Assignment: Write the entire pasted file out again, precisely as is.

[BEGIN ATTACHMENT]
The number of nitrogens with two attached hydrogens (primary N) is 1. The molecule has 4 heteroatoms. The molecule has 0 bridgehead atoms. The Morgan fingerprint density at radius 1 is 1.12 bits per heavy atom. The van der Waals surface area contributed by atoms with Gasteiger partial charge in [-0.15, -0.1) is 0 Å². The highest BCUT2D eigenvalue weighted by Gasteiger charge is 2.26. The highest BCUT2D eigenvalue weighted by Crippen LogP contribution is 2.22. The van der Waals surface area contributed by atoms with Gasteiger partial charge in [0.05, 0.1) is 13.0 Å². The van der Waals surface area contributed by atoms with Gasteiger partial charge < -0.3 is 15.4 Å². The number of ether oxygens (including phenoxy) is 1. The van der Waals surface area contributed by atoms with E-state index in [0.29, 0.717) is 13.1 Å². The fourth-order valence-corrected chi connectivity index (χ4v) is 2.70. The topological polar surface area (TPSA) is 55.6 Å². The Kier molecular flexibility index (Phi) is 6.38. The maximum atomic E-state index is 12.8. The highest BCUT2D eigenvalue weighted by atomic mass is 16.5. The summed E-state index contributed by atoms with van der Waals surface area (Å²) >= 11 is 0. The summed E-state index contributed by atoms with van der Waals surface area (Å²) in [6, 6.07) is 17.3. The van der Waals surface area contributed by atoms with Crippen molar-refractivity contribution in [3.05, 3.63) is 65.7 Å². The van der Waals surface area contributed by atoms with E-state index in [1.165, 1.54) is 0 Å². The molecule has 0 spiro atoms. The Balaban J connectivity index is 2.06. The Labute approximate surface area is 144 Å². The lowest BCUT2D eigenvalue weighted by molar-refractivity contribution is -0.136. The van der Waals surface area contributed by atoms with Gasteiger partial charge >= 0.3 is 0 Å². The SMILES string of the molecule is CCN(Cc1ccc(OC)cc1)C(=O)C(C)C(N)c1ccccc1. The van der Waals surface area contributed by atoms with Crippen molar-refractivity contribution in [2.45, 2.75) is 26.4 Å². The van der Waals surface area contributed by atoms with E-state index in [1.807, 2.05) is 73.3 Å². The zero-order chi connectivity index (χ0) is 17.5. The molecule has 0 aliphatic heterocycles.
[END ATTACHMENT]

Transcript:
The number of nitrogens with two attached hydrogens (primary N) is 1. The molecule has 4 heteroatoms. The molecule has 0 bridgehead atoms. The Morgan fingerprint density at radius 1 is 1.12 bits per heavy atom. The van der Waals surface area contributed by atoms with Gasteiger partial charge in [-0.15, -0.1) is 0 Å². The highest BCUT2D eigenvalue weighted by Gasteiger charge is 2.26. The highest BCUT2D eigenvalue weighted by Crippen LogP contribution is 2.22. The van der Waals surface area contributed by atoms with Gasteiger partial charge in [0.05, 0.1) is 13.0 Å². The van der Waals surface area contributed by atoms with Gasteiger partial charge < -0.3 is 15.4 Å². The number of ether oxygens (including phenoxy) is 1. The van der Waals surface area contributed by atoms with E-state index in [0.29, 0.717) is 13.1 Å². The fourth-order valence-corrected chi connectivity index (χ4v) is 2.70. The topological polar surface area (TPSA) is 55.6 Å². The Kier molecular flexibility index (Phi) is 6.38. The maximum atomic E-state index is 12.8. The highest BCUT2D eigenvalue weighted by atomic mass is 16.5. The summed E-state index contributed by atoms with van der Waals surface area (Å²) >= 11 is 0. The summed E-state index contributed by atoms with van der Waals surface area (Å²) in [6, 6.07) is 17.3. The van der Waals surface area contributed by atoms with Crippen molar-refractivity contribution in [3.05, 3.63) is 65.7 Å². The van der Waals surface area contributed by atoms with E-state index in [1.165, 1.54) is 0 Å². The molecule has 0 spiro atoms. The Balaban J connectivity index is 2.06. The Labute approximate surface area is 144 Å². The lowest BCUT2D eigenvalue weighted by molar-refractivity contribution is -0.136. The van der Waals surface area contributed by atoms with Gasteiger partial charge >= 0.3 is 0 Å². The SMILES string of the molecule is CCN(Cc1ccc(OC)cc1)C(=O)C(C)C(N)c1ccccc1. The van der Waals surface area contributed by atoms with Crippen molar-refractivity contribution in [2.45, 2.75) is 26.4 Å². The van der Waals surface area contributed by atoms with E-state index in [1.807, 2.05) is 73.3 Å². The zero-order chi connectivity index (χ0) is 17.5. The molecule has 0 aliphatic heterocycles.